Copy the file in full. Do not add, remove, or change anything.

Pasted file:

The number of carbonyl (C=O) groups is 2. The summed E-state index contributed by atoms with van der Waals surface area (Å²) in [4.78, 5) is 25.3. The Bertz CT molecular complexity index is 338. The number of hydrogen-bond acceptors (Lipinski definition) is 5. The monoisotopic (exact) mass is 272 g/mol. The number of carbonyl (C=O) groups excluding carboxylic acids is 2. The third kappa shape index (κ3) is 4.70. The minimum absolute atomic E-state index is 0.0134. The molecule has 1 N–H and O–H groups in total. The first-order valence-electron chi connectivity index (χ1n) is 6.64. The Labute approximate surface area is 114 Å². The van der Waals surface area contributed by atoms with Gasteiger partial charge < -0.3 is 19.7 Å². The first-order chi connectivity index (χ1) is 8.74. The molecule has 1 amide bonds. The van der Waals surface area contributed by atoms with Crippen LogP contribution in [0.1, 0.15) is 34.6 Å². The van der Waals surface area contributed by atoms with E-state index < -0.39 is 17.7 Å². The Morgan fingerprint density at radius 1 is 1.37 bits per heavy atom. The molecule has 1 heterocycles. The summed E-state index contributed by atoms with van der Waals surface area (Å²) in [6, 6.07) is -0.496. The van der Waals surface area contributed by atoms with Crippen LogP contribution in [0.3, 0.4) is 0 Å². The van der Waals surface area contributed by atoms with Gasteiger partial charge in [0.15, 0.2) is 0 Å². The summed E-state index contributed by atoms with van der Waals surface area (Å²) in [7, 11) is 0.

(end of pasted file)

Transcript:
The number of carbonyl (C=O) groups is 2. The summed E-state index contributed by atoms with van der Waals surface area (Å²) in [4.78, 5) is 25.3. The Bertz CT molecular complexity index is 338. The number of hydrogen-bond acceptors (Lipinski definition) is 5. The monoisotopic (exact) mass is 272 g/mol. The number of carbonyl (C=O) groups excluding carboxylic acids is 2. The third kappa shape index (κ3) is 4.70. The minimum absolute atomic E-state index is 0.0134. The molecule has 1 N–H and O–H groups in total. The first-order valence-electron chi connectivity index (χ1n) is 6.64. The Labute approximate surface area is 114 Å². The van der Waals surface area contributed by atoms with Gasteiger partial charge < -0.3 is 19.7 Å². The first-order chi connectivity index (χ1) is 8.74. The molecule has 1 amide bonds. The van der Waals surface area contributed by atoms with Crippen LogP contribution in [0.1, 0.15) is 34.6 Å². The van der Waals surface area contributed by atoms with E-state index < -0.39 is 17.7 Å². The Morgan fingerprint density at radius 1 is 1.37 bits per heavy atom. The molecule has 1 heterocycles. The summed E-state index contributed by atoms with van der Waals surface area (Å²) in [6, 6.07) is -0.496. The van der Waals surface area contributed by atoms with Crippen LogP contribution in [0.3, 0.4) is 0 Å². The van der Waals surface area contributed by atoms with Gasteiger partial charge in [0.15, 0.2) is 0 Å². The summed E-state index contributed by atoms with van der Waals surface area (Å²) in [7, 11) is 0.